Whether you're visiting an Alberta restaurant or hotel or ranch shown in the movie, or just stopping by the side of the road, if you're with someone you love - or even remembering someone you've loved - you might want to flip the switch on these suggested songs.

Suggested music matches: He Was A Friend of Mine, sung sorrowfully by Willie Nelson; I Will Never Let You Go, which bounces along as sung by Jackie Green; the stirring A Love That Will Never Grow Old, sung by Emmylou Harris; The Maker Makes by Rufus Wainwright and, above all, Teddy Thompson's sweet, pleading and defiant I Don't Want To Say Goodbye.


Calgary: Dubbed the gateway to the Canadian Rockies, this southern Alberta city that's nudging a million people and is most famous for its 10-day whoop-up, the Calgary Stampede, was briefly featured in the bar scene where Jake hooks up with Lureen. That particular bar is the Ranchman's and is as authentic a cowboy bar that you'll ever mosey across.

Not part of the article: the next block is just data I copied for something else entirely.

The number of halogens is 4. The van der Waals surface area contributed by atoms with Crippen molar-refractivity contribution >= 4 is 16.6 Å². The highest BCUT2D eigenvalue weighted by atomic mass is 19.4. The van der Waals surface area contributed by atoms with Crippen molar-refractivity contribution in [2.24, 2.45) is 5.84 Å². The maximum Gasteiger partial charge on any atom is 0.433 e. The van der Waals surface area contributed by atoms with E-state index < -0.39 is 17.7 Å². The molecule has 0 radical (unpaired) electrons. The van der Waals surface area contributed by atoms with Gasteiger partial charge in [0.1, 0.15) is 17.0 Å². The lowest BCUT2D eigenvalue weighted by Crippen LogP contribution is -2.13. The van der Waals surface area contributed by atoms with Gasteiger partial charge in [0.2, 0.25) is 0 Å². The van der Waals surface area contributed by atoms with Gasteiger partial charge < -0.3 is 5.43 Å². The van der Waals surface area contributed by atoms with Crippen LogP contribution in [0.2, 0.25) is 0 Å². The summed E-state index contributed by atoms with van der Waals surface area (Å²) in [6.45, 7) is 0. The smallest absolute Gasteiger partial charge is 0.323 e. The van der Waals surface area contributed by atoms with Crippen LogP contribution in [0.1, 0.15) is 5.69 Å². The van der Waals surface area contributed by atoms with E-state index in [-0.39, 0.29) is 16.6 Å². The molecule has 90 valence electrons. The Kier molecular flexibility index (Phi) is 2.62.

The Brokeback crew stayed at several Calgary hotels, namely the Fairmont Palliser, the Hyatt Regency, the Sheraton Suites Calgary Eau Claire and a boutique property, the Kensington Riverside Inn. Favourite restaurants where the cast was spotted include Catch, the Bungalow and Living Room as well as several uptown bars and clubs along 17 Avenue S.W.

The sheep scenes (some of the most challenging shots in the film) were shot on Moose Mountain, a 45-minute drive west of Calgary and open to the public year-round.

The little church in which Ennis and Alma are married was a tough one to find - but eventually the perfect little chapel was found in Dinton, 20 minutes east of Okotoks on Highway 547. Dinton also ended up serving as the location of the drive-in scene which was reconstructed on an existing softball diamond.